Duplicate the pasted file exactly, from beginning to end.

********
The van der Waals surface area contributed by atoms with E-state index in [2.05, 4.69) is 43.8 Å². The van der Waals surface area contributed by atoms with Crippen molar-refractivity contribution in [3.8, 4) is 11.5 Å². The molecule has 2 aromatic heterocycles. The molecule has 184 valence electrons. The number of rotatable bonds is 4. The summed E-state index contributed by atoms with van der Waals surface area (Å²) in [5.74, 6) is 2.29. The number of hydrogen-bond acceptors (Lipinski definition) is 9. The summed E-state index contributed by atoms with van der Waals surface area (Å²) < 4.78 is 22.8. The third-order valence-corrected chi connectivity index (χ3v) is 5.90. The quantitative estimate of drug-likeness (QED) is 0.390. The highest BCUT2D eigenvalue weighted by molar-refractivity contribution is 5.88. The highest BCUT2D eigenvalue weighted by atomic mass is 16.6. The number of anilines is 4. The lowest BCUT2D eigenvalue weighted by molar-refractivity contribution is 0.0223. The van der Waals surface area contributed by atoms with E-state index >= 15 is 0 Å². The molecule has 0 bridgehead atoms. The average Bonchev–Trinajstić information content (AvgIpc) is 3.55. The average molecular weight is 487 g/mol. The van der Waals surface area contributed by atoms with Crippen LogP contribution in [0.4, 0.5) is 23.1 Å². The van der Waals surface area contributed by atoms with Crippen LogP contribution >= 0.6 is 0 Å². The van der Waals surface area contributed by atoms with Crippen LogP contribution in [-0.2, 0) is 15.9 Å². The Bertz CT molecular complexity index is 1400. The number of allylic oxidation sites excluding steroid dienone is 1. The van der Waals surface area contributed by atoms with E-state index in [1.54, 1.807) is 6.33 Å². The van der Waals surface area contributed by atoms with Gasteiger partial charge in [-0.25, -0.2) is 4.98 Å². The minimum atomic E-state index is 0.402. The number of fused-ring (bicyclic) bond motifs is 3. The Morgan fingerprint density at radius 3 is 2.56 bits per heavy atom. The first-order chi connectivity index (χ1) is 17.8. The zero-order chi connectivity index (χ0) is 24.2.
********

The van der Waals surface area contributed by atoms with E-state index in [2.05, 4.69) is 43.8 Å². The van der Waals surface area contributed by atoms with Crippen molar-refractivity contribution in [3.8, 4) is 11.5 Å². The molecule has 2 aromatic heterocycles. The molecule has 184 valence electrons. The number of rotatable bonds is 4. The summed E-state index contributed by atoms with van der Waals surface area (Å²) in [5.74, 6) is 2.29. The number of hydrogen-bond acceptors (Lipinski definition) is 9. The summed E-state index contributed by atoms with van der Waals surface area (Å²) < 4.78 is 22.8. The third-order valence-corrected chi connectivity index (χ3v) is 5.90. The quantitative estimate of drug-likeness (QED) is 0.390. The highest BCUT2D eigenvalue weighted by molar-refractivity contribution is 5.88. The highest BCUT2D eigenvalue weighted by atomic mass is 16.6. The number of anilines is 4. The lowest BCUT2D eigenvalue weighted by molar-refractivity contribution is 0.0223. The van der Waals surface area contributed by atoms with E-state index >= 15 is 0 Å². The molecule has 0 bridgehead atoms. The average Bonchev–Trinajstić information content (AvgIpc) is 3.55. The average molecular weight is 487 g/mol. The van der Waals surface area contributed by atoms with Crippen LogP contribution in [0.4, 0.5) is 23.1 Å². The van der Waals surface area contributed by atoms with Crippen LogP contribution >= 0.6 is 0 Å². The van der Waals surface area contributed by atoms with Crippen LogP contribution in [-0.2, 0) is 15.9 Å². The Bertz CT molecular complexity index is 1400. The number of allylic oxidation sites excluding steroid dienone is 1. The van der Waals surface area contributed by atoms with E-state index in [1.54, 1.807) is 6.33 Å². The van der Waals surface area contributed by atoms with Gasteiger partial charge in [-0.25, -0.2) is 4.98 Å². The minimum atomic E-state index is 0.402. The number of fused-ring (bicyclic) bond motifs is 3. The Morgan fingerprint density at radius 3 is 2.56 bits per heavy atom. The first-order chi connectivity index (χ1) is 17.8. The zero-order chi connectivity index (χ0) is 24.2.